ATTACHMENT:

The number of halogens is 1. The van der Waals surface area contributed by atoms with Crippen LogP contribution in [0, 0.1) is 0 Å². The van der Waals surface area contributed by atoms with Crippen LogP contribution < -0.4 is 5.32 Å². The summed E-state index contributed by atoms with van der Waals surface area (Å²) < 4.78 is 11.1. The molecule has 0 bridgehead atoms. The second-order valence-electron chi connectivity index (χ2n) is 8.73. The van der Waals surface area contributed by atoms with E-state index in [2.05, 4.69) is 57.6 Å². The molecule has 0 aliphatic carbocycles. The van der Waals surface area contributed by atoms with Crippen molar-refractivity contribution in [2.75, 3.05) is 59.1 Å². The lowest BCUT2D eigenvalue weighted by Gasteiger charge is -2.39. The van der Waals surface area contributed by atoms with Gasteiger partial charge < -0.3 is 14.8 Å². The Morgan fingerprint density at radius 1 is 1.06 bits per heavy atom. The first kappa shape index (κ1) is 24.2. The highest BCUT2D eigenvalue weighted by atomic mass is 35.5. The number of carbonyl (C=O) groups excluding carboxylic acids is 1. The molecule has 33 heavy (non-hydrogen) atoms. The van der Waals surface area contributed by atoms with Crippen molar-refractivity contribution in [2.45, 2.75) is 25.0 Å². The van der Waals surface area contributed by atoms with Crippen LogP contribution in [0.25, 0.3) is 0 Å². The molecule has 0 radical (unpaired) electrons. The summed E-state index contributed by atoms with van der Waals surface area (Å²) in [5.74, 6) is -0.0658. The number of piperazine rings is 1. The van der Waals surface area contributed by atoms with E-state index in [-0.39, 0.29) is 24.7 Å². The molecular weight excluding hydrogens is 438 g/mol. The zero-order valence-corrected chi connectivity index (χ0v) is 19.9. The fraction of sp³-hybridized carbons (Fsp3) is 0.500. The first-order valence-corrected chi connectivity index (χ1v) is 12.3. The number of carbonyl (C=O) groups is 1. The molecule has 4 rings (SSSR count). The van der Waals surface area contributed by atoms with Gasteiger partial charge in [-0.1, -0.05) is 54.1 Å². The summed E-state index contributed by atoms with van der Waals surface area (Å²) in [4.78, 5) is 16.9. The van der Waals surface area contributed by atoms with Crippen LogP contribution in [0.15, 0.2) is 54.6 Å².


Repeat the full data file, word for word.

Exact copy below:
The number of halogens is 1. The van der Waals surface area contributed by atoms with Crippen LogP contribution in [0, 0.1) is 0 Å². The van der Waals surface area contributed by atoms with Crippen LogP contribution < -0.4 is 5.32 Å². The summed E-state index contributed by atoms with van der Waals surface area (Å²) < 4.78 is 11.1. The molecule has 0 bridgehead atoms. The second-order valence-electron chi connectivity index (χ2n) is 8.73. The van der Waals surface area contributed by atoms with E-state index in [2.05, 4.69) is 57.6 Å². The molecule has 0 aliphatic carbocycles. The van der Waals surface area contributed by atoms with Crippen molar-refractivity contribution in [2.75, 3.05) is 59.1 Å². The lowest BCUT2D eigenvalue weighted by Gasteiger charge is -2.39. The van der Waals surface area contributed by atoms with Gasteiger partial charge < -0.3 is 14.8 Å². The Morgan fingerprint density at radius 1 is 1.06 bits per heavy atom. The first kappa shape index (κ1) is 24.2. The highest BCUT2D eigenvalue weighted by atomic mass is 35.5. The number of carbonyl (C=O) groups excluding carboxylic acids is 1. The molecule has 33 heavy (non-hydrogen) atoms. The van der Waals surface area contributed by atoms with Crippen molar-refractivity contribution in [2.45, 2.75) is 25.0 Å². The van der Waals surface area contributed by atoms with Crippen LogP contribution in [0.25, 0.3) is 0 Å². The molecule has 0 radical (unpaired) electrons. The summed E-state index contributed by atoms with van der Waals surface area (Å²) in [5.74, 6) is -0.0658. The number of piperazine rings is 1. The van der Waals surface area contributed by atoms with E-state index in [-0.39, 0.29) is 24.7 Å². The molecular weight excluding hydrogens is 438 g/mol. The zero-order valence-corrected chi connectivity index (χ0v) is 19.9. The fraction of sp³-hybridized carbons (Fsp3) is 0.500. The first-order valence-corrected chi connectivity index (χ1v) is 12.3. The number of carbonyl (C=O) groups is 1. The molecule has 4 rings (SSSR count). The van der Waals surface area contributed by atoms with Gasteiger partial charge in [-0.1, -0.05) is 54.1 Å². The summed E-state index contributed by atoms with van der Waals surface area (Å²) in [4.78, 5) is 16.9. The van der Waals surface area contributed by atoms with Crippen LogP contribution in [0.15, 0.2) is 54.6 Å².